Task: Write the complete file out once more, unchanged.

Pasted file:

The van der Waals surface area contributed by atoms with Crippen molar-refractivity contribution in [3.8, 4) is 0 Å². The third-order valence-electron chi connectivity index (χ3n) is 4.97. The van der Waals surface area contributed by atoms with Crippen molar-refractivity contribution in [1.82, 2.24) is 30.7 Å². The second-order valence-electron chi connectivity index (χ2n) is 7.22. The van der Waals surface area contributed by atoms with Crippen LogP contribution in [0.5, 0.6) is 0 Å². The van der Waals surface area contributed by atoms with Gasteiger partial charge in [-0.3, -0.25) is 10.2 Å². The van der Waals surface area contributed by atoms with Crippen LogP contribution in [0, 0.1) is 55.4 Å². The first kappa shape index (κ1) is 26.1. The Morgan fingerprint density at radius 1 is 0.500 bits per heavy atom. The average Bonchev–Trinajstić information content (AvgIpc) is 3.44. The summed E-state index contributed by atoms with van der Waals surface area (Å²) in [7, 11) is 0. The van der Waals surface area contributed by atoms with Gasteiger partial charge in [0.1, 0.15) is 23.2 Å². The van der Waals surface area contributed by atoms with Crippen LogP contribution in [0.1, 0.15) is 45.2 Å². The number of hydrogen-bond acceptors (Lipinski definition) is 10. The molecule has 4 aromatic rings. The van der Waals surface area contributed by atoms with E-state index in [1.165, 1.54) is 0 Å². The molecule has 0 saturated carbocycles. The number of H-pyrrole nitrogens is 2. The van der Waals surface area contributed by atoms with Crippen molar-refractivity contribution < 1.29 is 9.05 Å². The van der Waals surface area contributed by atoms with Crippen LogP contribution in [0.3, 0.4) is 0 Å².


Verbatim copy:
The van der Waals surface area contributed by atoms with Crippen molar-refractivity contribution in [3.8, 4) is 0 Å². The third-order valence-electron chi connectivity index (χ3n) is 4.97. The van der Waals surface area contributed by atoms with Crippen molar-refractivity contribution in [1.82, 2.24) is 30.7 Å². The second-order valence-electron chi connectivity index (χ2n) is 7.22. The van der Waals surface area contributed by atoms with Crippen LogP contribution in [0.5, 0.6) is 0 Å². The van der Waals surface area contributed by atoms with Gasteiger partial charge in [-0.3, -0.25) is 10.2 Å². The van der Waals surface area contributed by atoms with Crippen LogP contribution in [0, 0.1) is 55.4 Å². The first kappa shape index (κ1) is 26.1. The Morgan fingerprint density at radius 1 is 0.500 bits per heavy atom. The average Bonchev–Trinajstić information content (AvgIpc) is 3.44. The summed E-state index contributed by atoms with van der Waals surface area (Å²) in [7, 11) is 0. The van der Waals surface area contributed by atoms with Gasteiger partial charge in [0.1, 0.15) is 23.2 Å². The van der Waals surface area contributed by atoms with Crippen LogP contribution in [0.1, 0.15) is 45.2 Å². The number of hydrogen-bond acceptors (Lipinski definition) is 10. The molecule has 4 aromatic rings. The van der Waals surface area contributed by atoms with E-state index in [1.165, 1.54) is 0 Å². The molecule has 0 saturated carbocycles. The number of H-pyrrole nitrogens is 2. The van der Waals surface area contributed by atoms with Crippen molar-refractivity contribution < 1.29 is 9.05 Å². The van der Waals surface area contributed by atoms with Crippen LogP contribution in [0.3, 0.4) is 0 Å².